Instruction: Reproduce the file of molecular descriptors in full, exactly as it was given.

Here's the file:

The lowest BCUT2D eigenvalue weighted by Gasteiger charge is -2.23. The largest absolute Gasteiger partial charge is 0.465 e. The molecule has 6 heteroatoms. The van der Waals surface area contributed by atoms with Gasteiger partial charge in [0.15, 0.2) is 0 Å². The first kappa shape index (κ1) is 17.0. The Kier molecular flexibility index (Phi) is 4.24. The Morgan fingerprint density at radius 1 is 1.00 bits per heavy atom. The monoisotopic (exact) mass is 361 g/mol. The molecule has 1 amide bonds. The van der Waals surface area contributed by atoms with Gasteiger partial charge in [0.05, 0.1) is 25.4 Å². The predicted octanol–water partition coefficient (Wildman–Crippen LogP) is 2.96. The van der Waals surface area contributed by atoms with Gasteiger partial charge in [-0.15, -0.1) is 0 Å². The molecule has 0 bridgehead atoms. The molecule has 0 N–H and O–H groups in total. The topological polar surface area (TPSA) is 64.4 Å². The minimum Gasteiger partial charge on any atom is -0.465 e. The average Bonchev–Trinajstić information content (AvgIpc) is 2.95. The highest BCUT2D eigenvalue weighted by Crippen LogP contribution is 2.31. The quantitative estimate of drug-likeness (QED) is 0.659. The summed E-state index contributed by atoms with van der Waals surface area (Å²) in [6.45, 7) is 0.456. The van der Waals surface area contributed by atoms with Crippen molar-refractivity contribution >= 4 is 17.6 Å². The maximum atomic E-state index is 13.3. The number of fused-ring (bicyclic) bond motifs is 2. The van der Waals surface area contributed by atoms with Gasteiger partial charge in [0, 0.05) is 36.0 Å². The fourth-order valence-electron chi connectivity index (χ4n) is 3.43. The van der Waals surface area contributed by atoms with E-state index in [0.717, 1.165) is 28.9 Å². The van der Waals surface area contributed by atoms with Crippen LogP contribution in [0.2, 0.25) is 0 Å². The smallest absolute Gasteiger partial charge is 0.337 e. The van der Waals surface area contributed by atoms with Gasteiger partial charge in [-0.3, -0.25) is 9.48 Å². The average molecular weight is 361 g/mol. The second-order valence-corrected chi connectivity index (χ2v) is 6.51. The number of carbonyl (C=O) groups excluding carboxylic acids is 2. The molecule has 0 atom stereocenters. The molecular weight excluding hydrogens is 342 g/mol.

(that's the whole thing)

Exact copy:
The lowest BCUT2D eigenvalue weighted by Gasteiger charge is -2.23. The largest absolute Gasteiger partial charge is 0.465 e. The molecule has 6 heteroatoms. The van der Waals surface area contributed by atoms with Gasteiger partial charge in [0.15, 0.2) is 0 Å². The first kappa shape index (κ1) is 17.0. The Kier molecular flexibility index (Phi) is 4.24. The Morgan fingerprint density at radius 1 is 1.00 bits per heavy atom. The monoisotopic (exact) mass is 361 g/mol. The molecule has 1 amide bonds. The van der Waals surface area contributed by atoms with Gasteiger partial charge in [0.05, 0.1) is 25.4 Å². The predicted octanol–water partition coefficient (Wildman–Crippen LogP) is 2.96. The van der Waals surface area contributed by atoms with Gasteiger partial charge in [-0.15, -0.1) is 0 Å². The molecule has 0 bridgehead atoms. The molecule has 0 N–H and O–H groups in total. The topological polar surface area (TPSA) is 64.4 Å². The minimum Gasteiger partial charge on any atom is -0.465 e. The average Bonchev–Trinajstić information content (AvgIpc) is 2.95. The highest BCUT2D eigenvalue weighted by Crippen LogP contribution is 2.31. The quantitative estimate of drug-likeness (QED) is 0.659. The summed E-state index contributed by atoms with van der Waals surface area (Å²) in [6.45, 7) is 0.456. The van der Waals surface area contributed by atoms with Crippen molar-refractivity contribution >= 4 is 17.6 Å². The maximum atomic E-state index is 13.3. The number of fused-ring (bicyclic) bond motifs is 2. The van der Waals surface area contributed by atoms with Gasteiger partial charge in [0, 0.05) is 36.0 Å². The fourth-order valence-electron chi connectivity index (χ4n) is 3.43. The van der Waals surface area contributed by atoms with E-state index in [0.717, 1.165) is 28.9 Å². The van der Waals surface area contributed by atoms with Crippen LogP contribution in [0.2, 0.25) is 0 Å². The smallest absolute Gasteiger partial charge is 0.337 e. The van der Waals surface area contributed by atoms with Gasteiger partial charge in [-0.3, -0.25) is 9.48 Å². The average molecular weight is 361 g/mol. The second-order valence-corrected chi connectivity index (χ2v) is 6.51. The number of carbonyl (C=O) groups excluding carboxylic acids is 2. The molecule has 0 atom stereocenters. The molecular weight excluding hydrogens is 342 g/mol.